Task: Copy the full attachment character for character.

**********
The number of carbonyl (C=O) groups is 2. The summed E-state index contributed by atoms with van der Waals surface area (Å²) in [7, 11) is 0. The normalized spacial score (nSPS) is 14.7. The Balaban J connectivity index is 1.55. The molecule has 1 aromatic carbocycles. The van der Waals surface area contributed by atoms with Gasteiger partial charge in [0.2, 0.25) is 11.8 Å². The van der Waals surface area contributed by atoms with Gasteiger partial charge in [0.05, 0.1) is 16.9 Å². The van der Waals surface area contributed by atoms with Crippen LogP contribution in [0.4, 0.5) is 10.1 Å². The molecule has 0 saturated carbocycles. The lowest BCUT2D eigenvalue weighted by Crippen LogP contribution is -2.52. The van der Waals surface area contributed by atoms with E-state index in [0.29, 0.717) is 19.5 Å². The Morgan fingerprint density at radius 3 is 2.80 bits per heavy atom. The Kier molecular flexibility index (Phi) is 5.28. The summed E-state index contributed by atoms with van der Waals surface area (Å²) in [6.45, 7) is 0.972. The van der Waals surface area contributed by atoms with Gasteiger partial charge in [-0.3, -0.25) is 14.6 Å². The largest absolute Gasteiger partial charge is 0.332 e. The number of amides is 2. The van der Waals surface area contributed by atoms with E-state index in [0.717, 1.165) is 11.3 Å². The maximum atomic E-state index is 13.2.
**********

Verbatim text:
The number of carbonyl (C=O) groups is 2. The summed E-state index contributed by atoms with van der Waals surface area (Å²) in [7, 11) is 0. The normalized spacial score (nSPS) is 14.7. The Balaban J connectivity index is 1.55. The molecule has 1 aromatic carbocycles. The van der Waals surface area contributed by atoms with Gasteiger partial charge in [0.2, 0.25) is 11.8 Å². The van der Waals surface area contributed by atoms with Gasteiger partial charge in [0.05, 0.1) is 16.9 Å². The van der Waals surface area contributed by atoms with Crippen LogP contribution in [0.4, 0.5) is 10.1 Å². The molecule has 0 saturated carbocycles. The lowest BCUT2D eigenvalue weighted by Crippen LogP contribution is -2.52. The van der Waals surface area contributed by atoms with E-state index in [0.29, 0.717) is 19.5 Å². The Morgan fingerprint density at radius 3 is 2.80 bits per heavy atom. The Kier molecular flexibility index (Phi) is 5.28. The summed E-state index contributed by atoms with van der Waals surface area (Å²) in [6.45, 7) is 0.972. The van der Waals surface area contributed by atoms with Gasteiger partial charge in [-0.3, -0.25) is 14.6 Å². The largest absolute Gasteiger partial charge is 0.332 e. The number of amides is 2. The van der Waals surface area contributed by atoms with E-state index in [0.717, 1.165) is 11.3 Å². The maximum atomic E-state index is 13.2.